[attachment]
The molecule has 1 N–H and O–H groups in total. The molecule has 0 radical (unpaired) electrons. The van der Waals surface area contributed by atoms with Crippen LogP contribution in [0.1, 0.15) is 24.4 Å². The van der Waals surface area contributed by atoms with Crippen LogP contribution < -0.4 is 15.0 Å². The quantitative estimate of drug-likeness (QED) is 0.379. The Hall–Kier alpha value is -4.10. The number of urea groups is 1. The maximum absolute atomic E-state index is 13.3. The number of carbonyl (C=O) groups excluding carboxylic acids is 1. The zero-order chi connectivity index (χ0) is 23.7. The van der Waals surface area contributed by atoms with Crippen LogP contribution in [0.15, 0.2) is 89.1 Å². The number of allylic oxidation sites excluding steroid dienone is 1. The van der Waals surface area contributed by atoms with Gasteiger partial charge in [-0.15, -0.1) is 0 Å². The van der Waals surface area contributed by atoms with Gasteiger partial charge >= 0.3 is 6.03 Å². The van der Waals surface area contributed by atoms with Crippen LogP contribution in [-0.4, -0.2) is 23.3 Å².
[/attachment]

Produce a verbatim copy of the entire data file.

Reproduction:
The molecule has 1 N–H and O–H groups in total. The molecule has 0 radical (unpaired) electrons. The van der Waals surface area contributed by atoms with Crippen LogP contribution in [0.1, 0.15) is 24.4 Å². The van der Waals surface area contributed by atoms with Crippen LogP contribution < -0.4 is 15.0 Å². The quantitative estimate of drug-likeness (QED) is 0.379. The Hall–Kier alpha value is -4.10. The number of urea groups is 1. The maximum absolute atomic E-state index is 13.3. The number of carbonyl (C=O) groups excluding carboxylic acids is 1. The zero-order chi connectivity index (χ0) is 23.7. The van der Waals surface area contributed by atoms with Crippen LogP contribution in [0.15, 0.2) is 89.1 Å². The number of allylic oxidation sites excluding steroid dienone is 1. The van der Waals surface area contributed by atoms with Gasteiger partial charge in [-0.15, -0.1) is 0 Å². The van der Waals surface area contributed by atoms with Gasteiger partial charge >= 0.3 is 6.03 Å². The van der Waals surface area contributed by atoms with Crippen LogP contribution in [-0.4, -0.2) is 23.3 Å².